Opting in will give emergency teams a better and certainly more affordable way to share crucial data during emergencies.
I’ve served as a law enforcement official in Iowa for nearly 30 years. During that time, I’ve had vast experience with the kinds of circumstances first responders are called to respond to in our communities. This includes training on mass casualty incidents.
I also served in the Iowa Senate for two terms, helping to lead efforts to enhance connections across our state through the “Connect Every Acre” program and relieving burdensome bureaucracy for construction of new cell towers. I know the future of how we respond to emergencies rests in making sure we have a robust network in place.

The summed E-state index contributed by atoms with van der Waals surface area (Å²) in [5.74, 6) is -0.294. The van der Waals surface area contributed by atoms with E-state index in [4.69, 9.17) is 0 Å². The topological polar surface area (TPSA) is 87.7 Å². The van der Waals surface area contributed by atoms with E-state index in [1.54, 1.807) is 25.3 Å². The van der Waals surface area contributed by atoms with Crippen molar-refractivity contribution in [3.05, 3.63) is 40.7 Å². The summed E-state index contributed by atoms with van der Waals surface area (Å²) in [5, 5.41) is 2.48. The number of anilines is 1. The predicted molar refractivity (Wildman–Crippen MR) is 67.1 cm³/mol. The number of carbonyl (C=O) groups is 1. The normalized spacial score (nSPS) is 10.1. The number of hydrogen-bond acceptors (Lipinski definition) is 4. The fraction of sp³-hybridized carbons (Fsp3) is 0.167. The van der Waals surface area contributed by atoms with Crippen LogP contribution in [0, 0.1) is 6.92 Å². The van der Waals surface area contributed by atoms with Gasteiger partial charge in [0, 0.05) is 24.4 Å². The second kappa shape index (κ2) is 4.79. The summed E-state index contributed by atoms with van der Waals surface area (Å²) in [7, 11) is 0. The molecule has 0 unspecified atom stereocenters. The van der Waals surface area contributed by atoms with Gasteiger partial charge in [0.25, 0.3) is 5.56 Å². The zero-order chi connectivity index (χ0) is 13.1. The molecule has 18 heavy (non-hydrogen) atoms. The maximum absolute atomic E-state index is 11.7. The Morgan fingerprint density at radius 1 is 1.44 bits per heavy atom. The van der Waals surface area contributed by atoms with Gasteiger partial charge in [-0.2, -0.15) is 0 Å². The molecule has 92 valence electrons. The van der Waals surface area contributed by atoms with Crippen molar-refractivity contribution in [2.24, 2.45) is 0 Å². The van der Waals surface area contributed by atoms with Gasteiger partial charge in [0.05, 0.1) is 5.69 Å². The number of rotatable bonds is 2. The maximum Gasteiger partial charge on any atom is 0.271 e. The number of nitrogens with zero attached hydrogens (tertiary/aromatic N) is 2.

On a normal day, the general public is already placing unprecedented demand on cellular networks to access the internet, stream videos and use social media or other apps. But during high-volume times — such as disasters or large public gatherings — usage spikes and commercial networks can reach capacity, just when first responders need it most for vital, life-saving communication.
This opinion article was written by Steve Sodders and appears in the Times-Republican dated August 31, 2017.
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